The internet's an interesting place providing soapboxes for me and anyone else with an axe to grind.
One of the axes that gets ground regularly is that asparatame is an especially bad and dangerous molecule that is responsible for a myriad of health concerns.
One of the claims made by those who like to vilify sweeteners (including aspartame) is that consuming them causes appetite to increase and so I was pleased to see a talk at the most recent Obesity Society Scientific Assembly on that very matter.
The talk was on an as yet unpublished study that looked at the effects of aspartame, stevia and sucrose (plain old sugar) on food intake, satiety and post meal blood glucose and insulin levels. Basically folks were given standardized breakfasts and before their lunch and dinner meals they were given a blind "preload" of tea and crackers sweetened with aspartame, stevia or sucrose. Participants then reported on their hunger and satiety levels before and after each meal as well as 30 minutes and every hour after lunch throughout the afternoon. They also gave multiple afternoon based blood samples.
Both stevia and aspartame use reduced food intake over the entire day compared with sugar, and hunger and satiety levels did not differ.
Zero-calorie sweeteners did not affect hunger and when used to replace calories from sugar led to a reduction in total daily caloric intake.
Tuesday, October 14, 2008
Right now it's only airing across the pond (in the UK) but thanks to the magic of the internet, with a bit of effort, you can watch it in North America.
It's Jamie Oliver's new social experiment, The Ministry of Food.
So what's his big new idea?
Go to a city of 250,000 people in Northern England, a city with one of the highest obesity rates in the nation. Once there harness the power of social networking to try to teach the city to cook.
Teach 8 cooks 10 recipes in return for a promise that they each teach two people and each of them two people and so on and in less than 6 months, all of Rotherham ought to be able to cook.
The show provides a fascinating snapshot into the lives of some working class folks out in Rotherham and the pressures surrounding making home cooked meals (do you spend your welfare check on the bus tickets it takes to travel with your two under 6 year old kids to purchase fresh produce or do you save yourself the time and energy and go to a "take-away"?) and it's also a fascinating social experiment.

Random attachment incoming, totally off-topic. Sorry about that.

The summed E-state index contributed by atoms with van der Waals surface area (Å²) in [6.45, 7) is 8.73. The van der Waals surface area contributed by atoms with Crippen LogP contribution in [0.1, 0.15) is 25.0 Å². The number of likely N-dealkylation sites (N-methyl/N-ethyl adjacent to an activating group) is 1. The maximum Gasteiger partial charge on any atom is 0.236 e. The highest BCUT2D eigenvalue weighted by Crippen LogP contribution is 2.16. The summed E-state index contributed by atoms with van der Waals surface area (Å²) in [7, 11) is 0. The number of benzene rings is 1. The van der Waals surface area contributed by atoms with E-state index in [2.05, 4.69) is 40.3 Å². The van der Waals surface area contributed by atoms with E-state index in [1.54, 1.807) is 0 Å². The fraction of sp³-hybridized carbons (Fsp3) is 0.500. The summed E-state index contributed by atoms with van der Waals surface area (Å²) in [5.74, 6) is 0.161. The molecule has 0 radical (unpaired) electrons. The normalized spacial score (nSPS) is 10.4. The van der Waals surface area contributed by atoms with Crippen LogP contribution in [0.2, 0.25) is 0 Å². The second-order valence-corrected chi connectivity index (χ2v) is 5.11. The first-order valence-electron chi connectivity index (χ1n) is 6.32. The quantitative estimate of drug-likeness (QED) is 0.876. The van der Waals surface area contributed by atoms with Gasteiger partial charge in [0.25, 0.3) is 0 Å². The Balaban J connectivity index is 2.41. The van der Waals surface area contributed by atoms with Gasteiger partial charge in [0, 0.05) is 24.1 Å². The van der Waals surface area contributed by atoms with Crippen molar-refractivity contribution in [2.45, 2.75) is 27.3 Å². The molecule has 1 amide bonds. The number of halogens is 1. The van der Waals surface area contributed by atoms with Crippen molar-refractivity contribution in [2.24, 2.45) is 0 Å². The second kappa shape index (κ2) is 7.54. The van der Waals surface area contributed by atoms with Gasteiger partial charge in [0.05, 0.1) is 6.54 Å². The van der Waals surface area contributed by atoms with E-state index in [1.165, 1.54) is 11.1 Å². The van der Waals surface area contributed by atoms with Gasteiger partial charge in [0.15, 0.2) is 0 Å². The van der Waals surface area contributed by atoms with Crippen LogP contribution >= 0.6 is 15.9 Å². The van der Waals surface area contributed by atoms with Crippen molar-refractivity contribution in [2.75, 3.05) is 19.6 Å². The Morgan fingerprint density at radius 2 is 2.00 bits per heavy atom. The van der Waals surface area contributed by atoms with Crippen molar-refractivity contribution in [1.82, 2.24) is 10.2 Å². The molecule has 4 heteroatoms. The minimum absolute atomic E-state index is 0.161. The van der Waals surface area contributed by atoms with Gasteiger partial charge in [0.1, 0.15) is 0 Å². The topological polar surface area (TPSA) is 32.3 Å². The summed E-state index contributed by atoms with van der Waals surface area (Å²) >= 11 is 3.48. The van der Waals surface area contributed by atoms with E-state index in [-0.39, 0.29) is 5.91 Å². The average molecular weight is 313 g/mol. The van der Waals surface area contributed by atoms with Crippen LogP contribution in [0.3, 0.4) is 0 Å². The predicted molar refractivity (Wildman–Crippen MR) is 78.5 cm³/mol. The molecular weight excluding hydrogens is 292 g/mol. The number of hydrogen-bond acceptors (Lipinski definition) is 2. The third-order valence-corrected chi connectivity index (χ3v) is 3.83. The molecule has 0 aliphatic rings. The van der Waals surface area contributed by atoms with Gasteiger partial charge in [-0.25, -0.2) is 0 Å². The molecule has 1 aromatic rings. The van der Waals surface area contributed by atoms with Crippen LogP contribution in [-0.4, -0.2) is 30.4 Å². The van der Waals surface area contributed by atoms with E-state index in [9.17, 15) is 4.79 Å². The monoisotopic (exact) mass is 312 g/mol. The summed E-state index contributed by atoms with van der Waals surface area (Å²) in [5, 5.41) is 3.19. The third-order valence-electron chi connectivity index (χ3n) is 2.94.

So far I'm completely captivated by the first two episodes and can't wait to see more.
For a sneak peak, here's a youtube clip of the show's first 10 minutes (sorry, can't embed it).
Find it, watch it, you won't regret it and until then, head over to his website and you 'll find that already his social experiment has sprouted wings as there are 612 bloggers currently blogging about their newest cooking escapades and literally thousands of posts in the forums.
Great job Jamie! Wish you were Canadian!
Monday, October 13, 2008
My 4 year old came home from a birthday party the other day with a loot-bag that save for one small trinket, contained solely candy.
4 year olds are thrilled with anything. You could put coloured popsicle sticks and cotton balls in a loot bag and they'd be happy - why do you need to send home sugar?
For guests of our daughters we generally raid our local dollar store and buy things like little fairy skirts, wooden puzzles or cars that can be put together and painted with parents, felt doorknockers where we included lettering for kids' names, small dolls, stickers, beading kits for personalized bracelets, pirate hats, squishy balls and play-doh.
Thankfully, my loot bag manifesto is a short one:
I hereby proclaim that an enlightened loot bag contains no candy!
Friday, October 10, 2008
Better late than never!
Today for Funny Friday are all the Rocky movies in 5 seconds flat. It's not the best Funny Friday video I've ever posted, but hey, it's 5 seconds of your life and worth a quick chuckle!
Have a great weekend!
Thursday, October 09, 2008
What you see above is a picture of me and my friend and colleague Dr. Arya Sharma (The guy on the left. The guy with the stethoscope? That’s the Grill’s owner “Dr.” Jon) at the Heart Attack Grill (blogged about previously here), but really what you're seeing is a picture of Arya and me practicing what we preach.